This weekend, while reading Frey and Stutzer’s Happiness and Economics, I read one line that led to an enormous break-through in my thinking: “It has been shown that pleasant affect, unpleasant affect, and life satisfaction are separable constructs.”
When I read that, a huge lightbulb went off in my head.
I’d been fiddling with the idea that, to be happy, I had to think about the “upside” and the “downside”—that is, I needed to think of how to have more fun, more love, more good things in life, and also how to eliminate bad feelings, like guilt and anger.
And I’d also been trying to figure out something I’d been calling “Level III,” the deep, inner sense of satisfaction or dissatisfaction with life.
I’d been intrigued by recent research that shows that happiness and unhappiness aren’t opposite sides of the same emotion. They’re distinct, and rise and fall independently. This insight seemed very important.
But last night, it hit me—how to combine all these ideas in a simpler, richer way.
To be happy, I need to think about feeling good, feeling bad, and feeling right.
I need to generate more positive emotions, so that I increase the amount of joy, pleasure, satisfaction, approval, gratitude, intimacy, friendship, etc. in my life.
I also need to remove sources of bad feelings, so that I suffer less guilt, remorse, shame, anger, envy, boredom, etc.
And apart from feeling more “good” and feeling less “bad,” I also need to thing about feeing right. That’s the feeling that I’m living the life I’m supposed to lead. So, for example, although I had a great experience as a lawyer, and got a lot of satisfaction from my work clerking for Justice Sandra Day O’Connor and being a chief advisor to FCC Chairman Reed Hundt, I was haunted by an odd feeling—one that I can only described as feeling that I was always off on a tangent, that I wasn’t doing what I was “supposed” to be doing.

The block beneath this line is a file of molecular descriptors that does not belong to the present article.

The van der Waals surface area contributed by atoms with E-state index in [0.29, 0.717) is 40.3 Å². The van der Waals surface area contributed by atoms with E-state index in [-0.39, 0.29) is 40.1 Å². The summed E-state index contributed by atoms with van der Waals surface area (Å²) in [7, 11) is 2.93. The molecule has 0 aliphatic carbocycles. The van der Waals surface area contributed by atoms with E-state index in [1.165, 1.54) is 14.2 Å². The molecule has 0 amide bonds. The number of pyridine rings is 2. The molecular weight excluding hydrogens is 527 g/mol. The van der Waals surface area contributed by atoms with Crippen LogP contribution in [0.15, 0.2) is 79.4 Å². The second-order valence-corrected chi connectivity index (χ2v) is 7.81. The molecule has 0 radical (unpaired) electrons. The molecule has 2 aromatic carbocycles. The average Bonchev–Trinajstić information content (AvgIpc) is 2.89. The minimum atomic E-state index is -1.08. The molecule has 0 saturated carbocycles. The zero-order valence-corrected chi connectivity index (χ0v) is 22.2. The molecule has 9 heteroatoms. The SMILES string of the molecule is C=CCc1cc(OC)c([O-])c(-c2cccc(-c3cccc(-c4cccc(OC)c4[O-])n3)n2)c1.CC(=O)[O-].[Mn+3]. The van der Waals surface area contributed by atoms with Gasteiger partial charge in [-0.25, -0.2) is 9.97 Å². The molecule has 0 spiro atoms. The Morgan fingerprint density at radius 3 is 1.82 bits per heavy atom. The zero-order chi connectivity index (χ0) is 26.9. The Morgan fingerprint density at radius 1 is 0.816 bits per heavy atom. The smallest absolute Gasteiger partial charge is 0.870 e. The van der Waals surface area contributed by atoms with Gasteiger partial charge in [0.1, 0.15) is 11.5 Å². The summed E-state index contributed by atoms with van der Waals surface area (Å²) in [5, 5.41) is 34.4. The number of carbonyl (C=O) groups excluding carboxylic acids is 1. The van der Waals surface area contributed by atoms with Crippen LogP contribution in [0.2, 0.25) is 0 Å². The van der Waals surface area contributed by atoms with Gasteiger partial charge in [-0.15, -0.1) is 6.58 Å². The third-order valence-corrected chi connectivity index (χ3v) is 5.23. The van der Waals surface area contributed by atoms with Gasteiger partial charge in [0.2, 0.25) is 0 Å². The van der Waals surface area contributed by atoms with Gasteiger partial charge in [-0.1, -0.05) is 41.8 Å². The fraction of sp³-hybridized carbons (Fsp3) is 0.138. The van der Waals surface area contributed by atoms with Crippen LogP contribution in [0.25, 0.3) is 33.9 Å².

Here’s another example. Bowing to her husband’s wishes, a friend of mine, an art consultant who grew up in New York, has ended up living in a midsized midwestern city. And she’s tried and tried to like it, but she just doesn’t. She says it just doesn’t “feel right” to her, that she’s living there. And someone else might not “feel right” if her family was living in a little apartment in New York City, instead of in a house with a yard and a garden and a basketball hoop.
I think “feeling right” is one way that considerations like money, family expectations, ambition, and social comparison come into play. “Living right” means finding flow and being spiritual and following your bliss; I think it often also means achieving a certain status and material standard of living. And “feeling right” is also about virtue: doing your duty, living up to the expectations you set for yourself, doing the right thing.
Sometimes “feeling right” might be a source of “feeling bad.” Your long commute might make you “feel bad,” but sending your children to a great public school is important for you to “feel right.”
This formula—“think about feeling good, feeling bad, and feeling right”—sounds so banal, so obvious, so copied-from-the-cover-of-a-glossy-magazine, that I’m almost embarrassed to admit that it has taken me years of hard thinking and research to devise it.
I remember having the same feeling when I had my epiphany that Winston Churchill’s life satisfied the stringent requirements of classical tragedy. It was so hard for me to accomplish this thought, but then once I did, I felt a bit ridiculous, belaboring a point that was so perfectly clear.
But, I console myself, the obvious things are probably true.
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